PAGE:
Applications are advertised in the Sun Advocate in Price or the Emery County Progress in Castle Dale, or the Wasatch Wave, in Heber or the Daily Herald in Provo, or The Times-Independent, in Moab depending on the county where the source is located.  At the discretion of the Regional Engineer, an application may be advertised in more than one county, if he determines the application could affect the water rights located in bordering counties. The general irrigation diversion duty for this area, which the State Engineer uses for evaluation purposes, ranges from 3.0 to 6.0 acre feet per acre per year. Click here to see a duty map for this area. The consumptive use requirement is determined from the publication Consumptive Use of Irrigated Crops in Utah, Research Report 145, Utah State University, 1994, unless the applicant submits other data for consideration.  This area is administered by the Southeastern Regional Office in Price.

Other Requirements

The Water Right applicant is strongly cautioned that other permits may be required before any physical development of a project can begin and it is the responsibility of the applicant to determine the applicability of and acquisition of such permits. In order to avoid delays and ensure that Water Right approvals conform to applicable local ordinances, applicants should contact local governmental entities in advance to determine what ordinances are in place that affect the proposed project and to make sure that Water Right filings conform to those ordinances. The approval of a Water Right application does not imply any approval of a project by any other governmental entity. Approval of the project proposed in the Water Right application should be obtained from local governmental entities as necessary to implement a project.


Technical Publication No. 15; Water from Bedrock in the Colorado Plateau of Utah; Utah State Engineer; 1966.

Technical Publication No. 39, Reconnaissance of Chemical Quality of Surface Water and Fluvial Sediment in the Price River Basin, Utah; Utah Department of Natural Resources; 1972.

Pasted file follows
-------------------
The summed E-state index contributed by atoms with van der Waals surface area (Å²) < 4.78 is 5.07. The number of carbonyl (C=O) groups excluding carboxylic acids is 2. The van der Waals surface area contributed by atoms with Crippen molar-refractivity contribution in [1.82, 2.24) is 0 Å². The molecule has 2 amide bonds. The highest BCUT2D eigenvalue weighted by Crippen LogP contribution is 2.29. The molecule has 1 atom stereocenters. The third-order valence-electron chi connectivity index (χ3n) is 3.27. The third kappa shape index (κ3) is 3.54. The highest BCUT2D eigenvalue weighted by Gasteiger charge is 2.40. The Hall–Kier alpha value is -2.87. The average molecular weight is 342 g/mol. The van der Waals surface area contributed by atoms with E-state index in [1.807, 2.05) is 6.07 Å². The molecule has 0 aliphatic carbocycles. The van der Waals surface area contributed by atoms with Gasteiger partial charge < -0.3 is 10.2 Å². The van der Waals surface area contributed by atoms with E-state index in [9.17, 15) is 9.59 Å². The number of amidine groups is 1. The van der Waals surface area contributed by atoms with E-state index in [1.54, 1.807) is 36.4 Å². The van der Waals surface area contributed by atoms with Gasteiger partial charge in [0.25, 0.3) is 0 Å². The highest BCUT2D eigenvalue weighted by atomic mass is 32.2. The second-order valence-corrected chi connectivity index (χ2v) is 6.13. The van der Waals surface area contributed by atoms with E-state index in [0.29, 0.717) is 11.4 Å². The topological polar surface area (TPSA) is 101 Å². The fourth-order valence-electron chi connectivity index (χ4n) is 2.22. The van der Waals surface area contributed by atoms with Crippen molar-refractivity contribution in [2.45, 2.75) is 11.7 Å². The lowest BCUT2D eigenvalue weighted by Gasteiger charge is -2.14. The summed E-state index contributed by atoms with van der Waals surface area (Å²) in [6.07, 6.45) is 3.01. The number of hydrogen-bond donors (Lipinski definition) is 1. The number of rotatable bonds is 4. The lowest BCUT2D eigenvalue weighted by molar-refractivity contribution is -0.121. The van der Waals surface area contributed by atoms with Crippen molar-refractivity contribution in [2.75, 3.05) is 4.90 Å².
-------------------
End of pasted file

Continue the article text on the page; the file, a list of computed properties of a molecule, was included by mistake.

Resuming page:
Basic-Data Report No. 31, Selected Hydrologic Data, 1931-77, Wasatch Plateau-Book Cliffs Coal-Fields Area, Utah; Utah Department of Natural Resources; 1978.

Basic-Data Report No. 32, Selected Coal-Related Ground-Water Data, Wasatch Plateau-Book Cliffs Area, Utah; Utah Department of Natural Resources; 1979.

Basic-Data Report No. 38, Selected Hydrologic Data, Price River Basin, Utah, Water Years 1979 and 1980; Utah Department of Natural Resources; 1982.

Ground-Water Flow in the Navajo Sandstone in Parts of Emery, Grand, Carbon, Wayne, Garfield, and Kane Counties, Southeast Utah; Water-Resources Investigations Report 86-4012; U.S. Geological Survey (DjVu plugin required to view this document); 1986.


Navajo Sandstone Ground-water Flow Model, 1986.


April 15, 2002, June 14, 2004, April 17, 2011

Policy area in green,
click on the map for more detail


This area extends from southeast Wasatch County, across the western two-third of Carbon County and into northeastern Emery County.  It ranges from T9S to T21S on the west side of the Green River.  The major stream in this area is the Price River; its main tributaries are the White River in the upper reaches and Grassy Trail Creek in the lower reaches.  This area is bordered on the north by the Uinta Basin and the Nine Mile Creek drainage, on the east by the Green River, on the south by the San Rafael River drainage, and on the west by the San Pitch River drainage.  The highest point in the area is 10,285 foot Bruin Point in the Book Cliffs, while the lowest is at the confluence of the Price and Green Rivers at about 4,200 feet, giving a total relief of about 6,085 feet.